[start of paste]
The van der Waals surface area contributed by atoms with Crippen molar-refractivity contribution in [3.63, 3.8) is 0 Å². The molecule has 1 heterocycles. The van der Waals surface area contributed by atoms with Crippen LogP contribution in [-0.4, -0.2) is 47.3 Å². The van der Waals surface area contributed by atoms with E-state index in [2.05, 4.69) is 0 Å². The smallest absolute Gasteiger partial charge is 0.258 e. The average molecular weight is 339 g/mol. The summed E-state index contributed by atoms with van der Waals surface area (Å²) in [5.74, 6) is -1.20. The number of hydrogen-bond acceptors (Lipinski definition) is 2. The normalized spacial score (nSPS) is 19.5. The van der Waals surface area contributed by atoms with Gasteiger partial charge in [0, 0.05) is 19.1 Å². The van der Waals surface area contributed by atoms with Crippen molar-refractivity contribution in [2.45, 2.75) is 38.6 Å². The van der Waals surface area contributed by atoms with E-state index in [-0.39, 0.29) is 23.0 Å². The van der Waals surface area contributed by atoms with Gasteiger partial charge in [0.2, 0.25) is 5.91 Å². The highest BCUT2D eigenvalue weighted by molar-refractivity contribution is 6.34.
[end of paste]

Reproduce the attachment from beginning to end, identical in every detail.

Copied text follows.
The van der Waals surface area contributed by atoms with Crippen molar-refractivity contribution in [3.63, 3.8) is 0 Å². The molecule has 1 heterocycles. The van der Waals surface area contributed by atoms with Crippen LogP contribution in [-0.4, -0.2) is 47.3 Å². The van der Waals surface area contributed by atoms with E-state index in [2.05, 4.69) is 0 Å². The smallest absolute Gasteiger partial charge is 0.258 e. The average molecular weight is 339 g/mol. The summed E-state index contributed by atoms with van der Waals surface area (Å²) in [5.74, 6) is -1.20. The number of hydrogen-bond acceptors (Lipinski definition) is 2. The normalized spacial score (nSPS) is 19.5. The van der Waals surface area contributed by atoms with Gasteiger partial charge in [0, 0.05) is 19.1 Å². The van der Waals surface area contributed by atoms with Crippen molar-refractivity contribution in [2.45, 2.75) is 38.6 Å². The van der Waals surface area contributed by atoms with E-state index in [-0.39, 0.29) is 23.0 Å². The van der Waals surface area contributed by atoms with Gasteiger partial charge in [0.2, 0.25) is 5.91 Å². The highest BCUT2D eigenvalue weighted by molar-refractivity contribution is 6.34.